From the Financial Times, March 21, 2018:
This week’s plunge in the price of Facebook has driven the social media giant to its cheapest valuation since the company listed in 2012, underlining the collapse in the market’s belief that it will be able to continue its breakneck growth.
How Bad Does It Hurt?
I guess the term “plunge” is relative. Or, maybe it’s an invitation. (via CNBC March 20, 2018)
“Despite these negative headlines and increased concerns around user data and regulatory risk, we do not believe Facebook’s business is currently being impacted,” J.P. Morgan analyst Doug Anmuth wrote in a note to clients Monday.
The stock’s value fell about 14% between Monday and Friday, following news that Facebook had suspended Cambridge Analytica for data use violations.
Trading volume was high, and some analysts see this as a signal that Facebook share will begin to regain their value.
Facebook’s advertising revenue has grown exponentially since 2009, and went from near $27 billion dollars in 2016 (Yes, that’s with a “B”) to almost $40 billion dollars in 2017. (Source: Statista)
“Generally speaking, when a stock experiences a sudden spike in trading volume, it may be seen as a bullish signal for investors. An increase in volume means more market awareness for the company, potentially setting up a more meaningful move in stock price. The added volume also provides a level of support and stability for price advances.”
Of course, others see the today’s closing price as a predictable adjustment to a stock that was grossly over-valued from the start.
However you view Facebook as an investment, one thing is clear. This social media platform is not going away any time soon. With over 2.1 billion users world-wide, Facebook remains “King of the Hill.”
In light of Facebook’s revenue explosion and the data “scandal,” you may be asking yourself, “How can Facebook be compelled to either 1) compensate its users for its failure to protect their psychological profiles or 2) relinquish its reign as social media monarch?”
How about these answers: it won’t have to do either any time soon; and maybe it doesn’t owe its users anything at all.
Do You Really Think It’s Private?
We tell our kids not to put private or identifying information on the Internet. Then, we get on Facebook and post their pictures, birth dates, names, schools, and on and on.
I’m not throwing stones, because I’ve done it, too.
Our kids don’t have the same fears of privacy violations, because they recognize that most information on the Internet is not private, and accept it de facto.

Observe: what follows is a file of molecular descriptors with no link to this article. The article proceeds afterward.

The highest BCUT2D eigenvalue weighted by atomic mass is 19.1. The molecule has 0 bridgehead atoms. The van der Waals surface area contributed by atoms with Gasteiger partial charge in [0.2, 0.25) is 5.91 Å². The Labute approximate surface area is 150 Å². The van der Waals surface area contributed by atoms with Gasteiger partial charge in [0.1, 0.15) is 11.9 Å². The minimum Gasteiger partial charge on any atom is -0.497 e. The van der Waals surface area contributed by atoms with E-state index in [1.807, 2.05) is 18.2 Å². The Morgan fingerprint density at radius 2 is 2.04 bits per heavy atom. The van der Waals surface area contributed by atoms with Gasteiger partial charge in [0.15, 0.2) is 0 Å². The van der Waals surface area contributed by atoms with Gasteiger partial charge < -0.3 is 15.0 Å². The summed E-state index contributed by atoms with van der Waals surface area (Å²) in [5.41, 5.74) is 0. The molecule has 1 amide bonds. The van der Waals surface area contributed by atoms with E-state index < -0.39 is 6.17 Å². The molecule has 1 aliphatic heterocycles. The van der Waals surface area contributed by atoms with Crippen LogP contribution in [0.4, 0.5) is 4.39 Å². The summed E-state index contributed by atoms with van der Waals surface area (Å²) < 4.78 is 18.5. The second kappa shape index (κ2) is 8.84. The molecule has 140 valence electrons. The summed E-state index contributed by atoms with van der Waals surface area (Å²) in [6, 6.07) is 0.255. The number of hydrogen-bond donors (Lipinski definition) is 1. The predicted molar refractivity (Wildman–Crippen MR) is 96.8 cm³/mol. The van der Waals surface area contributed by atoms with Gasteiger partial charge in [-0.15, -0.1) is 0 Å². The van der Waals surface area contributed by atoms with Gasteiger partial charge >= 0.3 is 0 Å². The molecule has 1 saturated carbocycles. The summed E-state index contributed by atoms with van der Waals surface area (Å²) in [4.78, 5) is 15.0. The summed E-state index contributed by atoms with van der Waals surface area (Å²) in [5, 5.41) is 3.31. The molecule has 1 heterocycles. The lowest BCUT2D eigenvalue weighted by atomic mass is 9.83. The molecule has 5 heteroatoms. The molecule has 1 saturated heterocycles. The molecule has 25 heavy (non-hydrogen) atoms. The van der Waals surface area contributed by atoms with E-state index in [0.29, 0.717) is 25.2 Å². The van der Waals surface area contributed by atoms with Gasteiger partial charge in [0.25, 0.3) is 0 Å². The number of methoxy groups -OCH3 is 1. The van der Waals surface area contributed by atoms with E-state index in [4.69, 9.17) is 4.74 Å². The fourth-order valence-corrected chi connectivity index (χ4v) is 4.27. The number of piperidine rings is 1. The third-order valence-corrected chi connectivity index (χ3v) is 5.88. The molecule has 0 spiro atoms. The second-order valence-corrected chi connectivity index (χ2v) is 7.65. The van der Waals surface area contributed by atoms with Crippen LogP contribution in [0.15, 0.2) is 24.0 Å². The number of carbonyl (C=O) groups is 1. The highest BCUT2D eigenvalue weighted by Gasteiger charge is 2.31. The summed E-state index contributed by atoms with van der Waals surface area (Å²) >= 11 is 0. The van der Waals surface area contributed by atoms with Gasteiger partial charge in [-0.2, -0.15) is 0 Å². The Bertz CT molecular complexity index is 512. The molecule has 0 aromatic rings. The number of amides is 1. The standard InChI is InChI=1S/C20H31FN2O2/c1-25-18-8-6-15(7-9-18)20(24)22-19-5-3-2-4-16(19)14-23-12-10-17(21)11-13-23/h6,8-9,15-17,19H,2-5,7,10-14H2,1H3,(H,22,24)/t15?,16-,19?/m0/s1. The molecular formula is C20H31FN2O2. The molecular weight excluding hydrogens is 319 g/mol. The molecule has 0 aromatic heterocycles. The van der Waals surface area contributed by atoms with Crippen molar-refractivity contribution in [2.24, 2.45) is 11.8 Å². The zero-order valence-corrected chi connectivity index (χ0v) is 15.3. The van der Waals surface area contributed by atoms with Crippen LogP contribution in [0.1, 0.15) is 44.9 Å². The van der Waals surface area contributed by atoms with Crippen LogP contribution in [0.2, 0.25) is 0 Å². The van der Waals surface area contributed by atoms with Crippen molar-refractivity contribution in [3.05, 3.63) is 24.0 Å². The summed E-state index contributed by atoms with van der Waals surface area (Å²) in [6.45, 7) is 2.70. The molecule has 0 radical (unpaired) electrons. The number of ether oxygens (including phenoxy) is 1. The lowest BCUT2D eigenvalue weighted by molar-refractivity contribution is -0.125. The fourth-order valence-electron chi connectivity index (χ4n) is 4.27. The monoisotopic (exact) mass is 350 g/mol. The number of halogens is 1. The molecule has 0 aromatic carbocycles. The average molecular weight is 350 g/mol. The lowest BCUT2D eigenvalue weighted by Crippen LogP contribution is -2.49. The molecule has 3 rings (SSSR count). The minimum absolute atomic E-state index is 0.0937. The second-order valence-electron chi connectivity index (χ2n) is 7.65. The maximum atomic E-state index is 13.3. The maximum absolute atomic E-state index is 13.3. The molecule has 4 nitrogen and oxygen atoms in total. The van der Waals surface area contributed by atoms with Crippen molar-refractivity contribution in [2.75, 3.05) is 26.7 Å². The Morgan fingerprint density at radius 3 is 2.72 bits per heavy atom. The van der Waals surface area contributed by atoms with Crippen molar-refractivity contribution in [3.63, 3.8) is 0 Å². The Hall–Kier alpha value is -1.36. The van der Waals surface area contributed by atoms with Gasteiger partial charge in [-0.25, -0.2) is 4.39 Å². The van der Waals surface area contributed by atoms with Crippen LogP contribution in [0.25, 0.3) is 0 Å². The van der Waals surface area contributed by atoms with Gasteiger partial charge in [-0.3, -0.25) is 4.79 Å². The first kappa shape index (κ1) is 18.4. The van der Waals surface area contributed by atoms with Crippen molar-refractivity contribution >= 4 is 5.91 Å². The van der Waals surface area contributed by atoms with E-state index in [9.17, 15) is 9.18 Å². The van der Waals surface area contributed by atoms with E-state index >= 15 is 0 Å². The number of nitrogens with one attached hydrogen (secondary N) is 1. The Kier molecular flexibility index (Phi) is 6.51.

You are going to create a psychological profile of me to try to sell me something, whether it be a pair of shoes or a presidential candidate? Go for it! I’m aware of your marketing tactics and have the ability to make informed choices.
In this way, it seems that the older generation is a bit more naive.
How many people do you know who have accidentally posted personal information publicly? Who didn’t know how to change their privacy settings (or didn’t know that there were privacy settings)? Who sent a damaging or embarrassing email “Reply all”?
Those mistakes are no one else’s fault.
Choose Your Friends Wisely
How about the people on Facebook who have thousands of “friends.” Do you believe that they really know all of those people so well that they can trust personal information to them?
How about friends of friends?
Facebook was aware of misuse of user data, and started taking prophylactic measures as early as 2014 to change privacy setting options.
I’m not trying to defend Facebook. Far from it. Personally, I think the company is beyond greedy for continually limiting Facebook Page reaches unless it can extort advertising fees from page owners.
But, hey, this is the U.S. of A. Facebook is a business, not a charity.
If You Can’t Say Anything Nice, …
How do you protect yourself from the next invasion of privacy? Crawl in a hole? #DeleteFacebook?
Even as a small-time website, with a peanuts ad budget (read “zero”), my biggest referer is Facebook.
I just searched for the hashtag “DeleteFacebook.” The top three results were not actually even about Facebook. They were about Elon Musk and Tesla, with photos of Musk. Boy, can that guy market!
Anyone truly believe that Elon and company will permanently disable their Facebook pages?
The takeaway here is what we’ve known all along. Say respectable things in public, know that the Internet is public, understand that marketers “gonna market.”
Are you joining the #DeleteFacebook movement?
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